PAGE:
AMONG the many environmental concerns surrounding nuclear power plants, there is one that provokes public anxiety like no other: the fear that children living near nuclear facilities face an increased risk of cancer. Though a link has long been suspected, it has never been proven. Now that seems likely to change.
Studies in the 1980s revealed increased incidences of childhood leukaemia near nuclear installations at Windscale (now Sellafield), Burghfield and Dounreay in the UK. Later studies near German nuclear facilities found a similar effect. The official response was that the radiation doses from the nearby plants were too low to explain the increased leukaemia. The Committee on Medical Aspects of Radiation in the Environment, which is responsible for advising the UK government, finally concluded that the explanation remained unknown but was not likely to be radiation.
There the issue rested, until a recent flurry of epidemiological studies appeared. Last year, researchers at the Medical University of South Carolina in Charleston carried out a meta-analysis of 17 research papers covering 136 nuclear sites in the UK, Canada, France, the US, Germany, Japan and Spain. The incidence of leukaemia in children under 9 living close to the sites showed an increase of 14 to 21 per cent, while death rates from the disease were raised by 5 to 24 per cent, depending on their proximity to the nuclear facilities (European Journal of Cancer Care, vol 16, p 355).
This was followed by a German study which found 14 cases of leukaemia compared to an expected four cases between 1990 and 2005 in children living within 5 kilometres of the Krümmel nuclear plant near Hamburg, making it the largest leukaemia cluster near a nuclear power plant anywhere in the world (Environmental Health Perspectives, vol 115, p 941).
This was upstaged by the yet more surprising KiKK studies (a German acronym for Childhood Cancer in the Vicinity of Nuclear Power Plants), whose results were published this year in the International Journal of Cancer (vol 122, p 721) and the European Journal of Cancer (vol 44, p 275). These found higher incidences of cancers and a stronger association with nuclear installations than all previous reports. The main findings were a 60 per cent increase in solid cancers and a 117 per cent increase in leukaemia among young children living near all 16 large German nuclear facilities between 1980 and 2003. The most striking finding was that those who developed cancer lived closer to nuclear power plants than randomly selected controls. Children living within 5 kilometres of the plants were more than twice as likely to contract cancer as those living further away, a finding that has been accepted by the German government.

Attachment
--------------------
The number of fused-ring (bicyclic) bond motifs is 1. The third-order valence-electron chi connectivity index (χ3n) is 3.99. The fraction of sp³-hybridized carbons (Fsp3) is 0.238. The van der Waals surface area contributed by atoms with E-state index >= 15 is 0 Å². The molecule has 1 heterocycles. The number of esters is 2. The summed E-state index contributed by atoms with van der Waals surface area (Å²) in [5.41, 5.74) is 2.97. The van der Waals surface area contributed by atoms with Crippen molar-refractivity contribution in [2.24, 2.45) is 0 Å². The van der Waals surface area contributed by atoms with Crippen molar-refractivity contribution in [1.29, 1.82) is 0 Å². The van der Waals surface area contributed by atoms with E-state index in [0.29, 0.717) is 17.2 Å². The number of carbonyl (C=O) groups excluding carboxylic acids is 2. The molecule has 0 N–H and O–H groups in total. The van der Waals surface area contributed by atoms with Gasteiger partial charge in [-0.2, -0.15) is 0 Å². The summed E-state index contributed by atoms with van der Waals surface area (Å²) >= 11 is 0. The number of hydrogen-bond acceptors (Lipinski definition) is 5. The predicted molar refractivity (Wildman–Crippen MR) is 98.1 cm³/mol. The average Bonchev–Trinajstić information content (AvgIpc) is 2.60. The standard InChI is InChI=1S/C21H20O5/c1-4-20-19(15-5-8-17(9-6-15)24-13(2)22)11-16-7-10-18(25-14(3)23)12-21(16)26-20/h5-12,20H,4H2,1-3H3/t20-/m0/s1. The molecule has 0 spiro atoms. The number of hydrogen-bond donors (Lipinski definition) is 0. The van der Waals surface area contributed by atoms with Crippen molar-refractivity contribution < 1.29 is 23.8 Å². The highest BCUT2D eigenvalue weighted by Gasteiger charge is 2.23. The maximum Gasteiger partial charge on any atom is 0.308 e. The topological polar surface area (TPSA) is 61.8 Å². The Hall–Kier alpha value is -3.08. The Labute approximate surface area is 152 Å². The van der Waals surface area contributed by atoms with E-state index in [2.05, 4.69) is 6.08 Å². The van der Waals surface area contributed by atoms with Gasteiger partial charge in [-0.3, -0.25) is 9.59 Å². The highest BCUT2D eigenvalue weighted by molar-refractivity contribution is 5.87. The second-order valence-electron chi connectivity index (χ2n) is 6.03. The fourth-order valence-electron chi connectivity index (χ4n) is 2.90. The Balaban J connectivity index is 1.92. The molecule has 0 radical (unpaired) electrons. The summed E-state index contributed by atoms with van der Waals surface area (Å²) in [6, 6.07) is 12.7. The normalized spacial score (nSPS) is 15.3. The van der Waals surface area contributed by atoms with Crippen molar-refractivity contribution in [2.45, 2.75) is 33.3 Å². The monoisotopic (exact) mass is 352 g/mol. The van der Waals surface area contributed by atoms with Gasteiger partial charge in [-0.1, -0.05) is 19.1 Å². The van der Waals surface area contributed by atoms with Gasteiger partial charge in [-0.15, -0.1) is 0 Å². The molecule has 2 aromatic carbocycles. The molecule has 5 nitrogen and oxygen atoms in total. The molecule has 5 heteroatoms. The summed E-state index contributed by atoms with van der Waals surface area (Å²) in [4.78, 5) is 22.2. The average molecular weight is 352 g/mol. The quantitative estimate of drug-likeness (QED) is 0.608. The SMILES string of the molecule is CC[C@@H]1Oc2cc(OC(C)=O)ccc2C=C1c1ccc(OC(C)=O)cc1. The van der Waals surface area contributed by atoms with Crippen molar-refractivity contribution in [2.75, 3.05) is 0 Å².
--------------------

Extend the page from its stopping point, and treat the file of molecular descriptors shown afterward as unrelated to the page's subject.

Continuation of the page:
Though the KiKK studies received scant attention elsewhere, there was a public outcry and vocal media debate in Germany. No one is sure of the cause (or causes) of the extra cancers. Coincidence has been ruled out, as has the “Kinlen hypothesis”, which theorises that childhood leukaemia is caused by an unknown infectious agent introduced as a result of an influx of new people to the area concerned. Surprisingly, the most obvious explanation for this increased risk – radioactive discharges from the nearby nuclear installations – was also ruled out by the KiKK researchers, who asserted that the radiation doses from such sources were too low, although the evidence they base this on is not clear.
Anyone who followed the argument in the 1980s and 1990s concerning the UK leukaemia clusters will have a sense of déjà vu. A report in 2004 by the Committee Examining Radiation Risks of Internal Emitters, set up by the UK government (and for which I was a member of the secretariat) points out that the models used to estimate radiation doses from sources emitted from nuclear facilities are riddled with uncertainty. For example, assumptions about how radioactive material is transported through the environment or taken up and retained by local residents may be faulty.
If radiation is indeed the cause of the cancers, how might local residents have been exposed? Most of the reactors in the KiKK study were pressurised water designs notable for their high emissions of tritium, the radioactive isotope of hydrogen. Last year, the UK government published a report on tritium which concluded that its hazard risk should be doubled. Tritium is most commonly found incorporated into water molecules, a factor not fully taken into account in the report, so this could make it even more hazardous.
As we begin to pin down the likely causes, the new evidence of an association between increased cancers and proximity to nuclear facilities raises difficult questions. Should pregnant women and young children be advised to move away from them? Should local residents eat vegetables from their gardens? And, crucially, shouldn’t those governments around the world who are planning to build more reactors think again?
Ian Fairlie is a London-based consultant on radiation in the environment